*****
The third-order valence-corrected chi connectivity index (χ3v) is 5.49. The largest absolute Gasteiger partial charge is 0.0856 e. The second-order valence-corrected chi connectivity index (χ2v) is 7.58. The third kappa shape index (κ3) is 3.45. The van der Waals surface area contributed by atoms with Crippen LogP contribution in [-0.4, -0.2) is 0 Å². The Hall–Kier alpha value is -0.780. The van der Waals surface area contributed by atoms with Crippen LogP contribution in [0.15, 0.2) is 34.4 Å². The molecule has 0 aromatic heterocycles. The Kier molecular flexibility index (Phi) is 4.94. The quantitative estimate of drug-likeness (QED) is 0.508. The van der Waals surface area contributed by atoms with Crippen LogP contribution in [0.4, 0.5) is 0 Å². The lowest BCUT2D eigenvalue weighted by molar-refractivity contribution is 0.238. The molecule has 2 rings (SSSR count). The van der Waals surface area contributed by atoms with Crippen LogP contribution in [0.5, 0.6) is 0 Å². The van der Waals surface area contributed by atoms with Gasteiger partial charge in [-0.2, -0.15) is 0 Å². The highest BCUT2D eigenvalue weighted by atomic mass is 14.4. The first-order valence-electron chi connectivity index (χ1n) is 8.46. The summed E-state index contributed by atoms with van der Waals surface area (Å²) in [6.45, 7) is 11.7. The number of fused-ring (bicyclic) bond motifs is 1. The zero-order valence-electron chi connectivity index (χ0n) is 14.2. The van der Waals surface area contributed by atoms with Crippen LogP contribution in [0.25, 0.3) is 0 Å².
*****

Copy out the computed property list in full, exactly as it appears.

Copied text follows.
The third-order valence-corrected chi connectivity index (χ3v) is 5.49. The largest absolute Gasteiger partial charge is 0.0856 e. The second-order valence-corrected chi connectivity index (χ2v) is 7.58. The third kappa shape index (κ3) is 3.45. The van der Waals surface area contributed by atoms with Crippen LogP contribution in [-0.4, -0.2) is 0 Å². The Hall–Kier alpha value is -0.780. The van der Waals surface area contributed by atoms with Crippen LogP contribution in [0.15, 0.2) is 34.4 Å². The molecule has 0 aromatic heterocycles. The Kier molecular flexibility index (Phi) is 4.94. The quantitative estimate of drug-likeness (QED) is 0.508. The van der Waals surface area contributed by atoms with Crippen LogP contribution in [0.4, 0.5) is 0 Å². The lowest BCUT2D eigenvalue weighted by molar-refractivity contribution is 0.238. The molecule has 2 rings (SSSR count). The van der Waals surface area contributed by atoms with Crippen LogP contribution in [0.5, 0.6) is 0 Å². The van der Waals surface area contributed by atoms with Gasteiger partial charge in [-0.2, -0.15) is 0 Å². The highest BCUT2D eigenvalue weighted by atomic mass is 14.4. The first-order valence-electron chi connectivity index (χ1n) is 8.46. The summed E-state index contributed by atoms with van der Waals surface area (Å²) in [6.45, 7) is 11.7. The number of fused-ring (bicyclic) bond motifs is 1. The zero-order valence-electron chi connectivity index (χ0n) is 14.2. The van der Waals surface area contributed by atoms with Crippen LogP contribution in [0.25, 0.3) is 0 Å².